Maurice Brown. Maurice who? Trust me, if you haven't heard Brown, or heard of him, you will.
The Chicago Jazz Festival is the biggest free event of its kind anywhere, and it also likes to boast about the broad spectrum of music it offers... everything from the roots to the far-out branches (but no "smooth" jazz, thank good ness). It lived up to its billing on both counts over Labor Day weekend. An estimated 310,000 people filled the Petrillo Bandshell and surrounding Grant Park Sept. 1-3. The list of highlights is a long one: Maggie and Africa Brown's vibrant song-and-dance tribute to their late father, poet, playwright and composer Oscar Brown Jr.; the Joe Lovano Nonet (one of three nonets at the festival... I can remember when there were no, no nonets) reworking Miles Davis' classics from the "Birth of the Cool" sessions; Dr. Michael White and his New Liberty Jazz Band playing early New Orleans music; an organ summit with Joey DeFrancesco engaging in mock combat with Dr. Lonnie Smith; pianists Willie Pickens and Jason Moran; and the artist in residence, the nearly 80-year-old Lee Konitz. And Maurice Brown. Maurice who?
Trust me, if you haven't heard Brown, or heard of him, you will.
He's a young trumpeter from the Chicago area who moved to New Orleans after getting out of school in 1999. Then Katrina drove him out to New York, but not before he'd absorbed much of the joie de vivre the Crescent City is famous for.
Brown was one of several New Orleanians booked by the Jazz Institute of Chicago as a salute to that beleaguered city and its stature as the fountainhead of much of this music we all love. His band was pitted against a young Chicago counterpart led by Corey Wilkes, another fiery post-bop trumpeter who's known Brown since grade school. The battle was more like a lovefest, with the ensembles teaming up on stage for a grand finale.
Brown plays as though he's plugged into a stage outlet and zapping lightning bolts of energy out his horn, so the excitement is something to see as well as hear. And when he and his band mates, all displaced by the hurricane, paraded off the stage and down around the photo pit to simulate the "Second Line" anthem they played, followed by another Big Easy brass band favorite, "Do Whatcha Wanna", it was a defining moment of the festival for me, a testament to the resiliency of the human spirit and a summons to all within earshot to come on down south and feast on much more of that musical gumbo.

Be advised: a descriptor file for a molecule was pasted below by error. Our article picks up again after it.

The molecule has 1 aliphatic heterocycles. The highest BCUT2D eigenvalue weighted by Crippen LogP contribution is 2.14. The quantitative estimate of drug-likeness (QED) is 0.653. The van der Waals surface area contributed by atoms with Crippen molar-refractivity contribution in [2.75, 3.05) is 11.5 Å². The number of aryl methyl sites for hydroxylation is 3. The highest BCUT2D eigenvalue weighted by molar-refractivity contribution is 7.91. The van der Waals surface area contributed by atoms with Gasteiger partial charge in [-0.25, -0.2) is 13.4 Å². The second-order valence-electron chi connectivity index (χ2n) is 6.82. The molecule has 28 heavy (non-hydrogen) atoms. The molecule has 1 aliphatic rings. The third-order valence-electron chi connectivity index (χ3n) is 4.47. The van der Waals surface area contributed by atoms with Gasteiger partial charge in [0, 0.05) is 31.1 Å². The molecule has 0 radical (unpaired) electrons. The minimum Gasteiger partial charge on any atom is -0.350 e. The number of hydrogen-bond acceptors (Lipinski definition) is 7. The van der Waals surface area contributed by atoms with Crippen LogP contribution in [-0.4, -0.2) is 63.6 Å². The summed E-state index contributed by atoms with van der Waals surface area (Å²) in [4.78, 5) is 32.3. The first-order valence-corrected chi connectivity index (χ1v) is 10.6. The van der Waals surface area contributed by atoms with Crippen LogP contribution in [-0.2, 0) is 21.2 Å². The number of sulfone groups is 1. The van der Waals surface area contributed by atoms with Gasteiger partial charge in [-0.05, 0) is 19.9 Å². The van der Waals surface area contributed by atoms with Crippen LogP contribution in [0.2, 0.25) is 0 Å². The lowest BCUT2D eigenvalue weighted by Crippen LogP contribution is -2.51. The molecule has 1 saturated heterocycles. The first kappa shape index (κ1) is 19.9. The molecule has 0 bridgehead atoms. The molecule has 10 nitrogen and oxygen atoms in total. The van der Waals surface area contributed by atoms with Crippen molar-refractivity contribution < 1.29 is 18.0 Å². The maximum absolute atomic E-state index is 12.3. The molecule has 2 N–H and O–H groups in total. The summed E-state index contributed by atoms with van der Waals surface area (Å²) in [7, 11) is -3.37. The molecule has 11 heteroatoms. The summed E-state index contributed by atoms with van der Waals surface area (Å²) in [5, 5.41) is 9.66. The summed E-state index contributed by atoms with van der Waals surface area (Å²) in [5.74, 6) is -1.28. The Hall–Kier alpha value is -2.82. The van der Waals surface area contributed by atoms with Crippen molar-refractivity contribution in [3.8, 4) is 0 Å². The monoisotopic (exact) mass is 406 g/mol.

The festival's opening night concert at Symphony Center was a two-part tribute to John Coltrane, who would have turned 80 this year.
First, hip vocalist Kurt Elling delivered a set of ballads associated with Trane, highlighted by "Nancy With the Laughing Face", which Elling dedicated to his baby daughter, nicknamed 'Nishi', and by "The Meaning of the Blues", with the singer plumbing the depths of both lyric and harmony on that classic. He was accompanied by his own trio, plus a string quartet and saxophonist Ari Brown.
The second set had talented tenor man Joshua Redman and his trio in front of a big band recreating Coltrane's "Africa/Brass" sessions. The moving "Alabama", composed after the Birmingham church bombing of 1963 and Martin Luther King's eulogy to the four girls, and call for protest, stays in the mind.
Oscar Brown's songs have never sounded so good as they did when his two spirited daughters and a fine band performed them. The clever lyrics to "Mr. Kicks", "Dat Dere" and "Signifying Monkey" came across clear as bells, and "The Old Man" portrayed a keenly observed last stage of life.
Bik Bent Braam is the name of a big band from Holland that fulfilled the festival's vow to bring in at least one international act each year. And it also proved to be great fun, blending early 1930s-style swing with avant-garde flourishes, reminiscent of the late lamented Sun Ra Arkestra. Soloists would come to the fore, sending earnest, often passionate messages from their horns, while behind them the band chimed in with barnyard squawks and squeals. A Dutch treat!
The Joe Lovano Nonet's superb playing of three of Miles Davis' cool-period masterpieces, "Moon Dreams", "Move" and "Boplicity", owed much to arranger Gunther Schuller, who conceived of richly textured ensemble passages that gave the music greater depth than the originals had. Lovano also joined with Konitz for an unaccompanied duet, and then all hands were turned loose on a driving blues finale.
Organists DeFrancesco and Smith brought the 28th annual festival to a rousing close, sticking mostly to the blues that have been the bread and butter for B-3 players ever since Jimmy Smith emerged on the scene. DeFrancesco is a bear, climbing all over the keyboard, pulling out all the stops from the get-go. Smith is a panther, teasing and tickling the keys, and the edge-of-its-seat audience, talking relentlessly toward the inevitable climax. Call it a draw.